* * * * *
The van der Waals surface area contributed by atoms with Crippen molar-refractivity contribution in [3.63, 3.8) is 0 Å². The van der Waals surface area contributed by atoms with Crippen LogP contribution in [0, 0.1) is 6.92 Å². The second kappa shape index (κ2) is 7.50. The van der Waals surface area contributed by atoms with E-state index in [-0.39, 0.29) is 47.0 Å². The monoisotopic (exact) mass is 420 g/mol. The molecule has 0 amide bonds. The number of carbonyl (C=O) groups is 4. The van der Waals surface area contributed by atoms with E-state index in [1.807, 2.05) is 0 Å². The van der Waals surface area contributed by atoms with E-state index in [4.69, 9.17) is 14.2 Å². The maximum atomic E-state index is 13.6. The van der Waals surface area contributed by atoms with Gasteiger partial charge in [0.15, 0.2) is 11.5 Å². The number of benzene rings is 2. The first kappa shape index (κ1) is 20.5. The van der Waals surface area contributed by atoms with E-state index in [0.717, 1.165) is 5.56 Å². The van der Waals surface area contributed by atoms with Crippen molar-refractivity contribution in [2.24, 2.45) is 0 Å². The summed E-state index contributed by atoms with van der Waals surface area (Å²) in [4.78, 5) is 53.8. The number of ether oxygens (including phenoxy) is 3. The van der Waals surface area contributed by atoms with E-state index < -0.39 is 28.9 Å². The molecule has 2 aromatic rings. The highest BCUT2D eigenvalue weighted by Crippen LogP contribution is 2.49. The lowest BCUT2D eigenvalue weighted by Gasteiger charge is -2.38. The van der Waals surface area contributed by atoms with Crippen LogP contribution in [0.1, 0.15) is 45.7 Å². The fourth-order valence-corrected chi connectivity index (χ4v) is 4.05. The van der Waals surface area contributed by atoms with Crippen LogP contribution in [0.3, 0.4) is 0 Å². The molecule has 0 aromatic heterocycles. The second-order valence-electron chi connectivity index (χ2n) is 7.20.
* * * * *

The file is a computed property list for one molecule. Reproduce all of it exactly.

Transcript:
The van der Waals surface area contributed by atoms with Crippen molar-refractivity contribution in [3.63, 3.8) is 0 Å². The van der Waals surface area contributed by atoms with Crippen LogP contribution in [0, 0.1) is 6.92 Å². The second kappa shape index (κ2) is 7.50. The van der Waals surface area contributed by atoms with E-state index in [-0.39, 0.29) is 47.0 Å². The monoisotopic (exact) mass is 420 g/mol. The molecule has 0 amide bonds. The number of carbonyl (C=O) groups is 4. The van der Waals surface area contributed by atoms with E-state index in [1.807, 2.05) is 0 Å². The van der Waals surface area contributed by atoms with E-state index in [4.69, 9.17) is 14.2 Å². The maximum atomic E-state index is 13.6. The van der Waals surface area contributed by atoms with Gasteiger partial charge in [0.15, 0.2) is 11.5 Å². The number of benzene rings is 2. The first kappa shape index (κ1) is 20.5. The van der Waals surface area contributed by atoms with E-state index in [0.717, 1.165) is 5.56 Å². The van der Waals surface area contributed by atoms with Crippen molar-refractivity contribution in [2.24, 2.45) is 0 Å². The summed E-state index contributed by atoms with van der Waals surface area (Å²) in [4.78, 5) is 53.8. The number of ether oxygens (including phenoxy) is 3. The van der Waals surface area contributed by atoms with E-state index < -0.39 is 28.9 Å². The molecule has 2 aromatic rings. The highest BCUT2D eigenvalue weighted by Crippen LogP contribution is 2.49. The lowest BCUT2D eigenvalue weighted by Gasteiger charge is -2.38. The van der Waals surface area contributed by atoms with Crippen LogP contribution in [0.1, 0.15) is 45.7 Å². The fourth-order valence-corrected chi connectivity index (χ4v) is 4.05. The van der Waals surface area contributed by atoms with Crippen LogP contribution in [0.3, 0.4) is 0 Å². The molecule has 0 aromatic heterocycles. The second-order valence-electron chi connectivity index (χ2n) is 7.20.